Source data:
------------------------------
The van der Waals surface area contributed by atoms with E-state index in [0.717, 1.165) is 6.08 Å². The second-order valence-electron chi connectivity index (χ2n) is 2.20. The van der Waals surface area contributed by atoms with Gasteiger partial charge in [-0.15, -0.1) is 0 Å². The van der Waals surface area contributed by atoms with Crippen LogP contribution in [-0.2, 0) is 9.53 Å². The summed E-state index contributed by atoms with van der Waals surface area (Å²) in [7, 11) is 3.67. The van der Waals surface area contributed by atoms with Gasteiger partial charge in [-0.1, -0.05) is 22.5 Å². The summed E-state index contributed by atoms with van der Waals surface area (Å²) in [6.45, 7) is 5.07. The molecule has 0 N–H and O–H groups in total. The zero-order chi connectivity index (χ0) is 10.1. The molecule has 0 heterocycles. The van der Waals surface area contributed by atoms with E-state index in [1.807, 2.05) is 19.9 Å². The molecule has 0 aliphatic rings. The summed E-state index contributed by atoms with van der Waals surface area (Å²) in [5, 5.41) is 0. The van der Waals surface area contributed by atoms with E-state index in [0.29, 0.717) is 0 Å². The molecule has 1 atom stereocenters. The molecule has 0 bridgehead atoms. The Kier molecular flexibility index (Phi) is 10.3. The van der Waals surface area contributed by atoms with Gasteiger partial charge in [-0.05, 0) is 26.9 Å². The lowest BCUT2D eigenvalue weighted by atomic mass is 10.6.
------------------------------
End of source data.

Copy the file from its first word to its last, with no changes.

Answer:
The van der Waals surface area contributed by atoms with E-state index in [0.717, 1.165) is 6.08 Å². The second-order valence-electron chi connectivity index (χ2n) is 2.20. The van der Waals surface area contributed by atoms with Gasteiger partial charge in [-0.15, -0.1) is 0 Å². The van der Waals surface area contributed by atoms with Crippen LogP contribution in [-0.2, 0) is 9.53 Å². The summed E-state index contributed by atoms with van der Waals surface area (Å²) in [7, 11) is 3.67. The van der Waals surface area contributed by atoms with Gasteiger partial charge in [-0.1, -0.05) is 22.5 Å². The summed E-state index contributed by atoms with van der Waals surface area (Å²) in [6.45, 7) is 5.07. The molecule has 0 N–H and O–H groups in total. The zero-order chi connectivity index (χ0) is 10.1. The molecule has 0 heterocycles. The van der Waals surface area contributed by atoms with E-state index in [1.807, 2.05) is 19.9 Å². The molecule has 0 aliphatic rings. The summed E-state index contributed by atoms with van der Waals surface area (Å²) in [5, 5.41) is 0. The van der Waals surface area contributed by atoms with E-state index in [0.29, 0.717) is 0 Å². The molecule has 1 atom stereocenters. The molecule has 0 bridgehead atoms. The Kier molecular flexibility index (Phi) is 10.3. The van der Waals surface area contributed by atoms with Gasteiger partial charge in [-0.05, 0) is 26.9 Å². The lowest BCUT2D eigenvalue weighted by atomic mass is 10.6.